Nuclear Norms or Fluid Families: Incorporating Lesbian and Gay Parents and Their Children into Canadian Family Law

Canadian Journal of Family Law, Vol. 21, pp. 133-178, 2004

Posted: 7 May 2011

Date Written: 2004

Abstract

As the number of children born into lesbian and gay families increases, custody and access disputes between same-sex parents, and between lesbian mothers and gay sperm donors, have begun to emerge. These cases raise fundamental questions about the meaning of family, the definition of legal parentage, and the regulation of the gay and lesbian communities. Amongst academics, and even within the lesbian and gay communities themselves, there are diverging views on how these cases should be dealt with. For example, should law reform in this area be geared towards protecting the 'homo-nuclear' family unit or will recognizing multiple parents and a wide range of family forms more adequately meet the diverse needs of same-sex families? Closely related to this question is the issue of whether any law reform efforts, particularly those dealing with the status and rights of known sperm donors, can be removed from the highly gendered atmosphere which currently pervades Canadian family law.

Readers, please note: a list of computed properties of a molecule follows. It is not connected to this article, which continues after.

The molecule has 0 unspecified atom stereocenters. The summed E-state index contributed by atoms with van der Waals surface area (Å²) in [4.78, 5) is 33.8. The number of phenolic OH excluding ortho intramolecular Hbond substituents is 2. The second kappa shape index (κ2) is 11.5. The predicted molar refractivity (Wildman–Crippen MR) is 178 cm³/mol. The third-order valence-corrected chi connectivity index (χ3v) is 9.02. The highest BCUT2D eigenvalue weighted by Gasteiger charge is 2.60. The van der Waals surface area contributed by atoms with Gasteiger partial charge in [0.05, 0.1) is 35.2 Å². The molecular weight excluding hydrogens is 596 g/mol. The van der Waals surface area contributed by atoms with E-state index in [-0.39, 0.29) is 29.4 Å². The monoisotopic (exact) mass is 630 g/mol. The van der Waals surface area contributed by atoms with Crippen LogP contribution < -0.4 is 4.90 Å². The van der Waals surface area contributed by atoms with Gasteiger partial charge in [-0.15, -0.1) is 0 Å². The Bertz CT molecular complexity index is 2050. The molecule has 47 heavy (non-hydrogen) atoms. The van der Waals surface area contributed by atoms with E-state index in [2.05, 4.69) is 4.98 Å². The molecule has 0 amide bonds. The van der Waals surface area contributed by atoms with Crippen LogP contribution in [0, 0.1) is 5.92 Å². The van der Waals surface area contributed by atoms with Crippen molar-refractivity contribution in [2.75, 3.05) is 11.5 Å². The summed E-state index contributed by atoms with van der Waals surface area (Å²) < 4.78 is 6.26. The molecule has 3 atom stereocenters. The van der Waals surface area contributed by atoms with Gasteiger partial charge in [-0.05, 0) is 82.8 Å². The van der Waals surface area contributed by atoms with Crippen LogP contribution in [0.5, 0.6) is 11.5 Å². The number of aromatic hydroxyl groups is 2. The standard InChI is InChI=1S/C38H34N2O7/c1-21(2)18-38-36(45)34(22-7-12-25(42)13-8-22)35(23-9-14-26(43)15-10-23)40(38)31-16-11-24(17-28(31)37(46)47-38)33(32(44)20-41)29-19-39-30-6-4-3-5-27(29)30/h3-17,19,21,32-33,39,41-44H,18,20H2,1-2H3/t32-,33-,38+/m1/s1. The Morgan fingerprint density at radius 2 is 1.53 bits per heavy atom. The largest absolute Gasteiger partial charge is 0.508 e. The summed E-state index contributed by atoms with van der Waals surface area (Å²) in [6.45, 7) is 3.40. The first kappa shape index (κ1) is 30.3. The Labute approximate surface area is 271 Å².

Keywords: domestic relations, gay and lesbian parents, children of gay parents, parenthood, Parent and child;family law, custody and access law

Suggested Citation

Kelly, Fiona, Nuclear Norms or Fluid Families: Incorporating Lesbian and Gay Parents and Their Children into Canadian Family Law (2004). Canadian Journal of Family Law, Vol. 21, pp. 133-178, 2004, Available at SSRN: https://ssrn.com/abstract=1683654

Fiona Kelly (Contact Author)

La Trobe Law School ( email )

La Trobe University
Bundoora, VIC 3083 3142
Australia

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